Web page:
I’ve been doing some floating-point programming and found that I often need to scale numbers by a power of 2. In other words, to change the exponent.

If I were using integers this would be easy:

```
let y = x << n
```

But that doesn’t work for floats.

Instead we have to write something much more verbose:

```
let y = Double(sign: .plus, exponent: n, significand: x)
```

Not only is this quite unwieldy, but it is also not obviously correct:

The spelling of that initializer might suggest the exponent of the result would be `n`

, although by consulting the documentation we see that it will in fact be `n + x.exponent`

, which is exactly what we want.

(Edit: similarly, it “looks like” the sign of the result would equal the `sign`

argument value, but in fact that argument acts as a “multiplier”.)

So it works, but it’s neither concise nor completely clear to readers.

• • •

Conceptually, multiplying and dividing by powers of 2 is the same operation on integers as floats.

Thus, to improve the clarity and simplicity of my code, I decided to make floating-point versions of the same shifting operators that integers use.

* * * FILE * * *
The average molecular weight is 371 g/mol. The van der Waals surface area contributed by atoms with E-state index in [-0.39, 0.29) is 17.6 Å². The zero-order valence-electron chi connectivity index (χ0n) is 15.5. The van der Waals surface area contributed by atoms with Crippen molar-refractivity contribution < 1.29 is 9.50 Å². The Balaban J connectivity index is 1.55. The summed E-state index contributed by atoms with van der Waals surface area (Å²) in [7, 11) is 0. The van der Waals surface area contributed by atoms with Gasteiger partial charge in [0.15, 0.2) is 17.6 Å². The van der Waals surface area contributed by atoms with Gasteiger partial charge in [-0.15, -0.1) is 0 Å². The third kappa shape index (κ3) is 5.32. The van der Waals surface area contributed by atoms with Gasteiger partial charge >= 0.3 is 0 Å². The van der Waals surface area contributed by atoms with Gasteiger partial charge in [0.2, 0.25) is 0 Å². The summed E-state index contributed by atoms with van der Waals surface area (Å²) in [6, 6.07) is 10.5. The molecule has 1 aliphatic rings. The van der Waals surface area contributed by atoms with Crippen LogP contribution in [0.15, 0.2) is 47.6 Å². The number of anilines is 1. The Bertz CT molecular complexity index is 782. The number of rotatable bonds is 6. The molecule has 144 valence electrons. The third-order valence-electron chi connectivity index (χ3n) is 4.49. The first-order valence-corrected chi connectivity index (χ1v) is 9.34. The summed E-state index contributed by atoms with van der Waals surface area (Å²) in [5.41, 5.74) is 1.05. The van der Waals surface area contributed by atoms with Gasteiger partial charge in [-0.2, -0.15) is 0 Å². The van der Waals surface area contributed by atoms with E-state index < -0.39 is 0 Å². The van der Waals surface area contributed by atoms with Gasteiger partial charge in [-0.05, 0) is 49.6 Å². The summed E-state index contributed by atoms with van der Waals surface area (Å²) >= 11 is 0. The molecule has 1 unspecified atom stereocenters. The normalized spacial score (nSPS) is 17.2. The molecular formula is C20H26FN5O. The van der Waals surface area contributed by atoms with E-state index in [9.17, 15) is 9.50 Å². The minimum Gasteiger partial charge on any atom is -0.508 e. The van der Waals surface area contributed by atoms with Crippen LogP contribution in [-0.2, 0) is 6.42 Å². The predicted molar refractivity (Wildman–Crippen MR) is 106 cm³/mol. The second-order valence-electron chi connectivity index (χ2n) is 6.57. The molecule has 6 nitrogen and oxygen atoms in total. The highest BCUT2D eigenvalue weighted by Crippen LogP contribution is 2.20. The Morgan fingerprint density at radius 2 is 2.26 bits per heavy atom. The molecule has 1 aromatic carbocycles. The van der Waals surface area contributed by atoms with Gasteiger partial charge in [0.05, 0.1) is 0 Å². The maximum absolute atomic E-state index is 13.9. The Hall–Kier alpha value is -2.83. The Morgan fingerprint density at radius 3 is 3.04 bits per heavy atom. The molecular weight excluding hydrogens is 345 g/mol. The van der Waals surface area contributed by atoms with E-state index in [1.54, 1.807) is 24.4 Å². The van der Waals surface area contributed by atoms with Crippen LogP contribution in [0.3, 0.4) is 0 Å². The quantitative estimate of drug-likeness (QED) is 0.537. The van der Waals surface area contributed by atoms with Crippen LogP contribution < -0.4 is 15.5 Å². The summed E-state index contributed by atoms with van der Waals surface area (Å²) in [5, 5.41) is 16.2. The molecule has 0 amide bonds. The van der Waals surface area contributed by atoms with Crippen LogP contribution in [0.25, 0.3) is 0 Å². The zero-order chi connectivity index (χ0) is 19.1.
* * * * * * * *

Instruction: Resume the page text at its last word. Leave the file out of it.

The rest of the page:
Their effect is to multiply (`<<`

) or divide (`>>`

) the left-hand side by 2 to the power of the right-hand side.

That let me write things like this:

```
let y = x << n
let z = 1.0 << 256
var w = (a >> (2*i)) + (b << (k+1))
w >>= max(g[j], h[j])
```

• • •

The implementations for these operators are simple wrappers around the aforementioned initializer.

I put them on `BinaryFloatingPoint`

(rather than `FloatingPoint`

) so that they consistently refer to powers-of-2 (instead of some other radix).

And I made them generic over the right-hand-side, like the existing integer versions, so they aren’t restricted to just `T.Exponent`

.

For myself, these operators greatly improved the readability of my floating-point code, and I expect I’ll include them in many future projects.

So I wanted to gauge what other people think, and whether we should consider adding them to Swift.